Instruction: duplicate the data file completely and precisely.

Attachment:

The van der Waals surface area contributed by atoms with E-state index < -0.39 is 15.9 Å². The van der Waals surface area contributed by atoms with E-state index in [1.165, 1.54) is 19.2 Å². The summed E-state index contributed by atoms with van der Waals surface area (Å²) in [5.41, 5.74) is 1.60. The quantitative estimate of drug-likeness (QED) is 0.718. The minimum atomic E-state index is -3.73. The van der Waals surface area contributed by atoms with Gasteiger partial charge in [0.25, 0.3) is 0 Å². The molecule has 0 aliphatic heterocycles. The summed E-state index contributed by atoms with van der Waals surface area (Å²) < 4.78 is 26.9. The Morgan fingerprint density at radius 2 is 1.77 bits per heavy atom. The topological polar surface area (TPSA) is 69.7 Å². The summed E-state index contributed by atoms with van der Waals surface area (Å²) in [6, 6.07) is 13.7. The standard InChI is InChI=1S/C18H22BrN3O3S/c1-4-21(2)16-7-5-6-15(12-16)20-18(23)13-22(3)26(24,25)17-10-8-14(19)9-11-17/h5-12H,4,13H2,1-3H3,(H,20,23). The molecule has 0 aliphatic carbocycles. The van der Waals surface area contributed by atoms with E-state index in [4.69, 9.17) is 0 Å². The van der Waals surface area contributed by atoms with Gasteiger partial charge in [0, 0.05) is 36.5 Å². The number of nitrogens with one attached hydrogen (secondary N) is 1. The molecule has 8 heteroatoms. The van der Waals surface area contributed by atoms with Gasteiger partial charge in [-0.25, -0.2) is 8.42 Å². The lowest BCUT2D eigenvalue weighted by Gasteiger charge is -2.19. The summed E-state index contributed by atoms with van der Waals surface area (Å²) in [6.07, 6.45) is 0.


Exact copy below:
The van der Waals surface area contributed by atoms with E-state index < -0.39 is 15.9 Å². The van der Waals surface area contributed by atoms with E-state index in [1.165, 1.54) is 19.2 Å². The summed E-state index contributed by atoms with van der Waals surface area (Å²) in [5.41, 5.74) is 1.60. The quantitative estimate of drug-likeness (QED) is 0.718. The minimum atomic E-state index is -3.73. The van der Waals surface area contributed by atoms with Gasteiger partial charge in [0.25, 0.3) is 0 Å². The molecule has 0 aliphatic heterocycles. The summed E-state index contributed by atoms with van der Waals surface area (Å²) < 4.78 is 26.9. The Morgan fingerprint density at radius 2 is 1.77 bits per heavy atom. The topological polar surface area (TPSA) is 69.7 Å². The summed E-state index contributed by atoms with van der Waals surface area (Å²) in [6, 6.07) is 13.7. The standard InChI is InChI=1S/C18H22BrN3O3S/c1-4-21(2)16-7-5-6-15(12-16)20-18(23)13-22(3)26(24,25)17-10-8-14(19)9-11-17/h5-12H,4,13H2,1-3H3,(H,20,23). The molecule has 0 aliphatic carbocycles. The van der Waals surface area contributed by atoms with E-state index in [4.69, 9.17) is 0 Å². The van der Waals surface area contributed by atoms with Gasteiger partial charge in [0, 0.05) is 36.5 Å². The number of nitrogens with one attached hydrogen (secondary N) is 1. The molecule has 8 heteroatoms. The van der Waals surface area contributed by atoms with Gasteiger partial charge in [-0.25, -0.2) is 8.42 Å². The lowest BCUT2D eigenvalue weighted by Gasteiger charge is -2.19. The summed E-state index contributed by atoms with van der Waals surface area (Å²) in [6.07, 6.45) is 0.